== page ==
||in debug version only
function attempts to validate a specified heap. The function scans all the
memory blocks in the heap, and verifies that the heap control structures
maintained by the operating system's heap manager are in a consistent state. You can
also use the HeapValidate
function to validate a single memory block within a specified heap, without
checking the validity of the entire heap.
| HANDLE hHeap,
||// handle to the heap of interest
| DWORD dwFlags,
||// bit flags that control heap access during function operation
| LPCVOID lpMem
||// optional pointer to individual memory block to validate
Handle to the heap of interest. The HeapValidate
function attempts to validate this heap, or a single memory block within this
A set of bit flags that control heap access during function operation. The
following bit flag has meaning:
||If this flag is set, heap access is not serialized while the HeapValidate function accesses the heap; heap access is not mutually exclusive. It is safe
to set this flag only in a limited set of specific situations. For a
discussion of those situations and heap serialization in general, see the Remarks
section of HeapCreate.
If this flag is clear, heap access is serialized while HeapValidate accesses the heap; heap access is mutually exclusive. This is the safe and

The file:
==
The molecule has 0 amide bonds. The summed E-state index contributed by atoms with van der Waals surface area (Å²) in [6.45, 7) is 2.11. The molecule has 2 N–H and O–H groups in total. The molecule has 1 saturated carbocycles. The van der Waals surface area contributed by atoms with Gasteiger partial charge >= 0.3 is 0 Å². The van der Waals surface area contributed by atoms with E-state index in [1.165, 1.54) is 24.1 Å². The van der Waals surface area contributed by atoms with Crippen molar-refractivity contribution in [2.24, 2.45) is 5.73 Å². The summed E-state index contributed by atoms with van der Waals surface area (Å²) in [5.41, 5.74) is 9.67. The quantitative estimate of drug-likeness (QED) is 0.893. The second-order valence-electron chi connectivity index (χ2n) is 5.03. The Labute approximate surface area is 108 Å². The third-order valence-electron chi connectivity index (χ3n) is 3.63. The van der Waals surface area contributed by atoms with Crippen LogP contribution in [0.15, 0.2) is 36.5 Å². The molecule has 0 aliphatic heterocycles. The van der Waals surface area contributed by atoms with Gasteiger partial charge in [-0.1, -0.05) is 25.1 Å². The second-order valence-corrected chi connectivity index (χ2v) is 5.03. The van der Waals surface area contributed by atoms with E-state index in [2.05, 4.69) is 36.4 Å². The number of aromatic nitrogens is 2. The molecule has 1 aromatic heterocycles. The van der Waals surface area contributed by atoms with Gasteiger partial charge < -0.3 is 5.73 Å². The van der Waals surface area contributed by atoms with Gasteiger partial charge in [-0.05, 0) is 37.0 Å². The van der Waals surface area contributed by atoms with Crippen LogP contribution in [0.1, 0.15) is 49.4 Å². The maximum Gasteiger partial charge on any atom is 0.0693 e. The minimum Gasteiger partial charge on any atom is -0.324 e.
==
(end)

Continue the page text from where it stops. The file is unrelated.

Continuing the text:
simple default condition.
Points to a memory block within the specified heap. This parameter may be NULL.
If this parameter is NULL, the function attempts to validate the entire heap
specified by hHeap
If this parameter is not NULL, the function attempts to validate the memory
block pointed to by lpMem
. It does not attempt to validate the rest of the heap.
If the specified heap or memory block is valid, the return value is nonzero.
If the specified heap or memory block is invalid, the return value is zero. On
a system set up for debugging, the HeapValidate
function then displays debugging messages that describe the part of the heap
or memory block that is invalid, and stops at a hard-coded breakpoint so that
you can examine the system to determine the source of the invalidity. The HeapValidate
function does not set the thread's last error value.
There are heap control structures for each memory block in a heap, and for the
heap as a whole. When you use the HeapValidate
function to validate a complete heap, it checks all of these control
structures for consistency.
When you use HeapValidate
to validate a single memory block within a heap, it checks only the control
structures pertaining to that element. HeapValidate
can only validate allocated memory blocks. Calling HeapValidate
on a freed memory block will return FALSE because there are no control
structures to validate.
If you want to validate the heap elements enumerated by the HeapWalk
function, you should only call HeapValidate
on the elements that have the PROCESS_HEAP_ENTRY_BUSY bit flag in the wFlags
member of the PROCESS_HEAP_ENTRY
returns FALSE for all heap elements that do not have this bit set.
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